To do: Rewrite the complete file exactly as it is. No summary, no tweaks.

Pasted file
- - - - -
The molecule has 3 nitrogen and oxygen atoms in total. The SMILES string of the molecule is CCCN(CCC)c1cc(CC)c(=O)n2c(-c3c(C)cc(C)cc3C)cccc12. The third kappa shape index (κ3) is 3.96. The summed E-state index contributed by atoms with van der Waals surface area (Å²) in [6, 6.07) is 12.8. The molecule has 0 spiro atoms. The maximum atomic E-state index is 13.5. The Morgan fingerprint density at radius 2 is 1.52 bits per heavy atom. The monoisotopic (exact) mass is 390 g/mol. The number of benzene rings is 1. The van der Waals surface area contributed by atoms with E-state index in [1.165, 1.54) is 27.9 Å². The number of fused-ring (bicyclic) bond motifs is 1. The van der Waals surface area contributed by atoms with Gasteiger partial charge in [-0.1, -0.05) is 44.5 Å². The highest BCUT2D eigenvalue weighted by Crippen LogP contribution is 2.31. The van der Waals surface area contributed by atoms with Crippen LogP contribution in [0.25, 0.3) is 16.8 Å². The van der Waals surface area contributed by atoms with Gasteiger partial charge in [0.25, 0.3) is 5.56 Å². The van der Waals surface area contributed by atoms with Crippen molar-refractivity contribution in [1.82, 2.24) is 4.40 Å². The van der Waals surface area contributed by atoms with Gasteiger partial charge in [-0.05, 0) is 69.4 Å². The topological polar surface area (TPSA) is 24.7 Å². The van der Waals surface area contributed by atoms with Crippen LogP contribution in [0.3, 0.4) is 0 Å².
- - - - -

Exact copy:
The molecule has 3 nitrogen and oxygen atoms in total. The SMILES string of the molecule is CCCN(CCC)c1cc(CC)c(=O)n2c(-c3c(C)cc(C)cc3C)cccc12. The third kappa shape index (κ3) is 3.96. The summed E-state index contributed by atoms with van der Waals surface area (Å²) in [6, 6.07) is 12.8. The molecule has 0 spiro atoms. The maximum atomic E-state index is 13.5. The Morgan fingerprint density at radius 2 is 1.52 bits per heavy atom. The monoisotopic (exact) mass is 390 g/mol. The number of benzene rings is 1. The van der Waals surface area contributed by atoms with E-state index in [1.165, 1.54) is 27.9 Å². The number of fused-ring (bicyclic) bond motifs is 1. The van der Waals surface area contributed by atoms with Gasteiger partial charge in [-0.1, -0.05) is 44.5 Å². The highest BCUT2D eigenvalue weighted by Crippen LogP contribution is 2.31. The van der Waals surface area contributed by atoms with Crippen LogP contribution in [0.25, 0.3) is 16.8 Å². The van der Waals surface area contributed by atoms with Gasteiger partial charge in [0.25, 0.3) is 5.56 Å². The van der Waals surface area contributed by atoms with Crippen molar-refractivity contribution in [1.82, 2.24) is 4.40 Å². The van der Waals surface area contributed by atoms with Gasteiger partial charge in [-0.05, 0) is 69.4 Å². The topological polar surface area (TPSA) is 24.7 Å². The van der Waals surface area contributed by atoms with Crippen LogP contribution in [0.3, 0.4) is 0 Å².